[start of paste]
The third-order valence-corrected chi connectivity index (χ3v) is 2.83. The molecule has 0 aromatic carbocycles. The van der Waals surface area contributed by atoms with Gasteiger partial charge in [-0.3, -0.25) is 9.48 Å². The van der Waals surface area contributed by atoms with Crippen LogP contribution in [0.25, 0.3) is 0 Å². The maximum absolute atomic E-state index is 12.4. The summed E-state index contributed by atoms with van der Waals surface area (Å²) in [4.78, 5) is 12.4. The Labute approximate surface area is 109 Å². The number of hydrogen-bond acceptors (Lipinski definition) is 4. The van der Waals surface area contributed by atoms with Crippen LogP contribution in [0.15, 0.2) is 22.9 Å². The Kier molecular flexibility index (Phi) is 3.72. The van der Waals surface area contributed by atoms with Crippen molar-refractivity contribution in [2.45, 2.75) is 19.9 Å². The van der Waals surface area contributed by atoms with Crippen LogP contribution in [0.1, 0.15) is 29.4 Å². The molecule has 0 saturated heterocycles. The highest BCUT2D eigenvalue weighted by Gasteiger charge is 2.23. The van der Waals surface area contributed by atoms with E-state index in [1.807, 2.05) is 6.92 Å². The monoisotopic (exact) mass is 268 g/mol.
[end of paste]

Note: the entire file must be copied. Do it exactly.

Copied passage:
The third-order valence-corrected chi connectivity index (χ3v) is 2.83. The molecule has 0 aromatic carbocycles. The van der Waals surface area contributed by atoms with Gasteiger partial charge in [-0.3, -0.25) is 9.48 Å². The van der Waals surface area contributed by atoms with Crippen LogP contribution in [0.25, 0.3) is 0 Å². The maximum absolute atomic E-state index is 12.4. The summed E-state index contributed by atoms with van der Waals surface area (Å²) in [4.78, 5) is 12.4. The Labute approximate surface area is 109 Å². The number of hydrogen-bond acceptors (Lipinski definition) is 4. The van der Waals surface area contributed by atoms with Crippen LogP contribution in [0.15, 0.2) is 22.9 Å². The Kier molecular flexibility index (Phi) is 3.72. The van der Waals surface area contributed by atoms with Crippen molar-refractivity contribution in [2.45, 2.75) is 19.9 Å². The van der Waals surface area contributed by atoms with Crippen LogP contribution in [0.1, 0.15) is 29.4 Å². The molecule has 0 saturated heterocycles. The highest BCUT2D eigenvalue weighted by Gasteiger charge is 2.23. The van der Waals surface area contributed by atoms with E-state index in [1.807, 2.05) is 6.92 Å². The monoisotopic (exact) mass is 268 g/mol.